I have been amused to see on social and MSM media today that there seems to be a quite substantial overlap in that
The people who, while Dominic Cummings was the PM's principal advisor
- regularly called Cummings a liar
- said that Boris Johnson's failure to sack Cummings would undermine him
appear to be the much the same people who have been posting today, some time after Boris did indeed dispense with Mr Cummings' services, and after DC turned on his former boss, and
- now say that they believe Cummings
- suggest that his attack on Boris might undermine the PM.
It is not exactly unusual on either side of the Atlantic for former aides, advisors or even former ministers whose services were no longer required to publicly attack their former boss.
Nine times out of ten such attacks do far more damage to the reputation of the person making the attack than to the person attacked. The people who believe it are mainly those who already desperately wanted any possible reason to believe something bad about the former boss.
The main exception, the point when an attack by a former colleague can be hugely damaging, is when it comes in a resignation speech - and even then I can recall only two really devastating resignation speeches in my adult lifetime (from Sir Geoffrey Howe and Robin Cook.)
Margaret Thatcher was brought down by the former.
Blair survived the latter but it was the first really serious torpedo hit below the waterline in the decline which took him from being a colossus who bestrode British politics as no more than half a dozen people have in the past century to the figure who David Cameron summed up in the phrase "He was the future, once."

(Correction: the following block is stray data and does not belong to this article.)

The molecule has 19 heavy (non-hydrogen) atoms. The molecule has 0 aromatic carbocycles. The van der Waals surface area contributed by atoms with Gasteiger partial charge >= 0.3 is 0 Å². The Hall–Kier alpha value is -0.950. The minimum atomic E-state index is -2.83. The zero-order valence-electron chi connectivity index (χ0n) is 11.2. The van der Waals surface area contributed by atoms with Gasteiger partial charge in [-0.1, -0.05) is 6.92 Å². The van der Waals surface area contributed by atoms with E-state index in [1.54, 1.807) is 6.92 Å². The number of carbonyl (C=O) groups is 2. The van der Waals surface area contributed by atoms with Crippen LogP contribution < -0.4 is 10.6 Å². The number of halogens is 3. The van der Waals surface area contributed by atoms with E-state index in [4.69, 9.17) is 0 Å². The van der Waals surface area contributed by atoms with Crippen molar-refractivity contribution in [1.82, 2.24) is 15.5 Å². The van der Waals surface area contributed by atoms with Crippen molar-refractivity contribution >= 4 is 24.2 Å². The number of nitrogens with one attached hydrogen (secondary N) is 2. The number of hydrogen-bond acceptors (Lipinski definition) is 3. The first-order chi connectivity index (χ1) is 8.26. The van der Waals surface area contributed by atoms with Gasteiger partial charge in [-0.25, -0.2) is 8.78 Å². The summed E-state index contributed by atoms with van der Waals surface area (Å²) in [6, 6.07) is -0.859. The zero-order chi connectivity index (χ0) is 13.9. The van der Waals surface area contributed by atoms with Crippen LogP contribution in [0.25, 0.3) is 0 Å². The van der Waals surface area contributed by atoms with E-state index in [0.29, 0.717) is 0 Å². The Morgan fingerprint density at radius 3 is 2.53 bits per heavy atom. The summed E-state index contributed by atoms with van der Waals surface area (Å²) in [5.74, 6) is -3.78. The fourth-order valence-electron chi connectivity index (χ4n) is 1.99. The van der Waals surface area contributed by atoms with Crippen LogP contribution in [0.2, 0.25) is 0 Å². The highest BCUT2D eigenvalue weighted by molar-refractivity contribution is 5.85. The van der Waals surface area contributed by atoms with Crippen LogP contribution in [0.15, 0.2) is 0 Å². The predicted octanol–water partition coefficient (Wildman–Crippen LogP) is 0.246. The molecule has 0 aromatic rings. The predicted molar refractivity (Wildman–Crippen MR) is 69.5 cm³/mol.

I don't think Dom Cummings is another Geoffrey Howe or Robin Cook. We will never know whether the Brexit campaign won because of his leadership or in spite of it. I thought during the campaign that he had blown it: I described his atrocious session giving evidence to the Treasury select committee in 2016 as "shockingly divorced from reality" at the time, and I still stand by that opinion.
However, given the outcome of the referendum, you can with 20:20 hindsight make an argument, which I assessed here, that the Cummings strategy actually worked. But at the price of heavy reputational damage, particularly to the reputation for integrity, of all those involved.
Last year a number of readers of this blog asked what I thought of Mr Cumming's conduct at the start of the pandemic and I replied that I didn't consider myself able to give a view as I didn't know the facts of the case. However, I now find the sight of a man denouncing the former boss who stood by him when half the political class of this country were calling for his head to be unedifying at best.
He will be remembered - if he is lucky enough to be remembered at all - for a misleading slogan on the side of a bus which provided the Brexit campaign with a new version of the "dead cat strategy."